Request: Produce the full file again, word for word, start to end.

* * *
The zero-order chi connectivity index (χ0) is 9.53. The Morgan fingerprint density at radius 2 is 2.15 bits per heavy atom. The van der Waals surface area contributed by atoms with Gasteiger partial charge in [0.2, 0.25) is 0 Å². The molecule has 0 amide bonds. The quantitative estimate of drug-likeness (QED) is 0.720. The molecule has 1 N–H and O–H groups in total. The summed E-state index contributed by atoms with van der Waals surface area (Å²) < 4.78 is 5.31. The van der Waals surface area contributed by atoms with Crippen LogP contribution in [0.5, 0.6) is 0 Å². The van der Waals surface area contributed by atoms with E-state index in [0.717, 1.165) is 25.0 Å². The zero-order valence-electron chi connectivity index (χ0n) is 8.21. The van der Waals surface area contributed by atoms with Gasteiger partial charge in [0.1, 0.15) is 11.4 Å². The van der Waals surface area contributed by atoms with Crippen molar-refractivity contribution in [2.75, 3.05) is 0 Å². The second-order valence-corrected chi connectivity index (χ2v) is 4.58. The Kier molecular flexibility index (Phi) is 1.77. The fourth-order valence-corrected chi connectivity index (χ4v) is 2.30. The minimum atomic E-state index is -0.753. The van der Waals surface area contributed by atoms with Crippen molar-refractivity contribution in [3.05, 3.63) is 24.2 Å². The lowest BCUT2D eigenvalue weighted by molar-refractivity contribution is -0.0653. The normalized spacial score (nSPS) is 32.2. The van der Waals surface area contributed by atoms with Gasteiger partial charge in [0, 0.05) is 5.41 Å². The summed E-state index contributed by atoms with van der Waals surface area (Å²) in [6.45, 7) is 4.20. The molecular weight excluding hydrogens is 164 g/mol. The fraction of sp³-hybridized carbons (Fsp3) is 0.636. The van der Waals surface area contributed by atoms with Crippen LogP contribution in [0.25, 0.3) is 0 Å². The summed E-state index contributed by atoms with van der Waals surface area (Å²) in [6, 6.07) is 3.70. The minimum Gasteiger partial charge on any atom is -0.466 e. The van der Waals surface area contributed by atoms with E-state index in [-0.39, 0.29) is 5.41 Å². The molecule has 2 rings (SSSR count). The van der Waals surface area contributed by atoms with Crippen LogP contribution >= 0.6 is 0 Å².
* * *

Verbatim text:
The zero-order chi connectivity index (χ0) is 9.53. The Morgan fingerprint density at radius 2 is 2.15 bits per heavy atom. The van der Waals surface area contributed by atoms with Gasteiger partial charge in [0.2, 0.25) is 0 Å². The molecule has 0 amide bonds. The quantitative estimate of drug-likeness (QED) is 0.720. The molecule has 1 N–H and O–H groups in total. The summed E-state index contributed by atoms with van der Waals surface area (Å²) < 4.78 is 5.31. The van der Waals surface area contributed by atoms with Crippen LogP contribution in [0.5, 0.6) is 0 Å². The van der Waals surface area contributed by atoms with E-state index in [0.717, 1.165) is 25.0 Å². The zero-order valence-electron chi connectivity index (χ0n) is 8.21. The van der Waals surface area contributed by atoms with Gasteiger partial charge in [0.1, 0.15) is 11.4 Å². The van der Waals surface area contributed by atoms with Crippen molar-refractivity contribution in [2.75, 3.05) is 0 Å². The second-order valence-corrected chi connectivity index (χ2v) is 4.58. The Kier molecular flexibility index (Phi) is 1.77. The fourth-order valence-corrected chi connectivity index (χ4v) is 2.30. The minimum atomic E-state index is -0.753. The van der Waals surface area contributed by atoms with Crippen molar-refractivity contribution in [3.05, 3.63) is 24.2 Å². The lowest BCUT2D eigenvalue weighted by molar-refractivity contribution is -0.0653. The normalized spacial score (nSPS) is 32.2. The van der Waals surface area contributed by atoms with Gasteiger partial charge in [0, 0.05) is 5.41 Å². The summed E-state index contributed by atoms with van der Waals surface area (Å²) in [6.45, 7) is 4.20. The molecular weight excluding hydrogens is 164 g/mol. The fraction of sp³-hybridized carbons (Fsp3) is 0.636. The van der Waals surface area contributed by atoms with Crippen LogP contribution in [0.25, 0.3) is 0 Å². The summed E-state index contributed by atoms with van der Waals surface area (Å²) in [6, 6.07) is 3.70. The minimum Gasteiger partial charge on any atom is -0.466 e. The van der Waals surface area contributed by atoms with E-state index in [-0.39, 0.29) is 5.41 Å². The molecule has 2 rings (SSSR count). The van der Waals surface area contributed by atoms with Crippen LogP contribution >= 0.6 is 0 Å².